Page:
And why? I guess I don’t, I’m not sure a feud is the right word to describe that, but we kind of see, at least as far as the movie depicts it, all of these hostilities are really kind of going one way from Murphy to ton stall. Tunstall kind of seems to be almost trying to be a peacekeeper, but because Murphy is also a cattleman and they’re a competing business, he’s trying to essentially get rid of Tunstall.
Regardless, we start to see this climax when some of Murphy’s men ambush John Tunstall and kill him. Now, is there any truth to this beef between Murphy and Tunsil?
Chris Wimmer: [00:10:14] Yeah, there’s a lot of truth to the beef and truth to that very, you know, unfortunate almost execution scene. And you’re right, it is a feud.
And the quick history is that LG Murphy formed this operation. He had a, he had beef contracts with the government, which you will hear him talk about early in the film when he in the first confrontation between ton stolen Murphy, he talks about having beef contracts and them being in competition. He did have beef contracts with the government to supply the army with beef and to supply the Apache reservation in the area with beef.
He had all kinds of things going at a store in town. He had a lot of racquets and he was very corrupt. And John, Tom still comes to town, and this is where there’s a big departure in accuracy in the film in that Jack Palance who played LG Murphy in the film, is roughly the same age that Murphy would have been at the time.
Murphy was in his mid fifties Jack Palin’s, I believe was 68 at the time the movie was made, or at least at the time it was released. But then you look over to John Tunstall played by Terence stamp, and he, I believe was around Taryn stamp was around 50 or in his mid fifties when he was playing John Tunstall.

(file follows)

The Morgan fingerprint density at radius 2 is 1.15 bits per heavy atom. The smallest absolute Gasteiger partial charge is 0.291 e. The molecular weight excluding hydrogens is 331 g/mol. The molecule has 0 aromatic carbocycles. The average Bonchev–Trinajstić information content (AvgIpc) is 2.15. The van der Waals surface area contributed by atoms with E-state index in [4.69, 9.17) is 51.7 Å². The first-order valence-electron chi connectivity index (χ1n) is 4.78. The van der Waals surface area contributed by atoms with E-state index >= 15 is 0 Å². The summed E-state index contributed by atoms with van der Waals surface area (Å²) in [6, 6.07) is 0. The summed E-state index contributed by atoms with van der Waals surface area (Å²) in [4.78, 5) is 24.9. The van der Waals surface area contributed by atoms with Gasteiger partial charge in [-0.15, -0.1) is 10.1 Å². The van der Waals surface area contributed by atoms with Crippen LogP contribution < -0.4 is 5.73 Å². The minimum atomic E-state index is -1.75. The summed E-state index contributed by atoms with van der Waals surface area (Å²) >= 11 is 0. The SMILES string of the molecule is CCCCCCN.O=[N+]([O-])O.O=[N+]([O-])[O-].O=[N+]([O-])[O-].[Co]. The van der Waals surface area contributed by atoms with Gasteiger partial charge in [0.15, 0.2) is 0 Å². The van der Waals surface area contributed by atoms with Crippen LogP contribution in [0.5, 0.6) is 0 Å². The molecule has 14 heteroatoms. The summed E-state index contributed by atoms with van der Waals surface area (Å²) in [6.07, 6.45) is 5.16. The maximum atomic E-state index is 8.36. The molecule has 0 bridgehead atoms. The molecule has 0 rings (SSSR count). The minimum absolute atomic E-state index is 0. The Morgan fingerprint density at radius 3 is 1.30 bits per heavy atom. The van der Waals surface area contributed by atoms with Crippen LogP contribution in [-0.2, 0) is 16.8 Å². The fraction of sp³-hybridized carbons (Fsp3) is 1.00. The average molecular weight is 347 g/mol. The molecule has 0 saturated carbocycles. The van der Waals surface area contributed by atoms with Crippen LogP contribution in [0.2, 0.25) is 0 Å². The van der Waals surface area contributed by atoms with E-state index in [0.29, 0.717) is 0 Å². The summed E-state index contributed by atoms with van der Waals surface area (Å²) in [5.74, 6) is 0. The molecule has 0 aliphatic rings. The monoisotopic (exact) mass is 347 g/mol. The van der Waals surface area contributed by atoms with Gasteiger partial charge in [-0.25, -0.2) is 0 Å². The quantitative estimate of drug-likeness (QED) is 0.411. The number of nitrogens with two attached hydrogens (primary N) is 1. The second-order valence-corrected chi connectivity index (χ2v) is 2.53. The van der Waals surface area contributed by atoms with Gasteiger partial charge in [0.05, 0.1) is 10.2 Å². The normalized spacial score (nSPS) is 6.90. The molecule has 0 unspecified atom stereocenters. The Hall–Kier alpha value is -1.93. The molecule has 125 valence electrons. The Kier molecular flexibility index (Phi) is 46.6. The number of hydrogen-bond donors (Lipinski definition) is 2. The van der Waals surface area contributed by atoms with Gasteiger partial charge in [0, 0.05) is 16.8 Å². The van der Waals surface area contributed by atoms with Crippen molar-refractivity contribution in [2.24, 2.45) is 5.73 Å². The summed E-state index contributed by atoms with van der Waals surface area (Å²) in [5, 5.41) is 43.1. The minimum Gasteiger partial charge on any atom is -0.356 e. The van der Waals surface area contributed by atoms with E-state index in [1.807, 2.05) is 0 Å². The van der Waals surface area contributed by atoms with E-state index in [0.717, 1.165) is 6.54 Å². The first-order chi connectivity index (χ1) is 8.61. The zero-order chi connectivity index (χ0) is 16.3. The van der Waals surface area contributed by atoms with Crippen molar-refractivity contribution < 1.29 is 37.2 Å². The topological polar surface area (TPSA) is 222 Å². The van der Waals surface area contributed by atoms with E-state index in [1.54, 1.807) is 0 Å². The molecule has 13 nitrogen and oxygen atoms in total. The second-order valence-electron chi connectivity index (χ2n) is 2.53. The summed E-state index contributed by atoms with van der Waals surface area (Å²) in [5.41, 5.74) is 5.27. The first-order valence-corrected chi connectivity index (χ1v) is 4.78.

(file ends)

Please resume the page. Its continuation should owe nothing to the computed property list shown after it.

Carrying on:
In reality, Tunstall was a very young man. He was 23 when he came to Lincoln and he was 24 through the events, so he was half the age of the real LG Murphy. and so you had this, and he was English and Murphy was Irish and all of Murphy’s inner group, his core supporters were all Irish. They were all served in the army together.
They were very close and they basically ran Lincoln County through their corrupt network that was typically called the Murphy faction, and sometimes the Murphy Dolan faction and nicknamed the house and their little faction was part of what you hear in the film called the Santa Fe ring. Which was a big political machine, maybe akin to Tammany hall in New York.
It was a group of politicians and legislators and judicial officials who were, you know, all working in league together to benefit themselves. So they ran everything. So Murphy ran everything and here comes this young Englishman to town who wants to do exactly that. John Tunstall, his goal was to unseat LG Murphy and take over.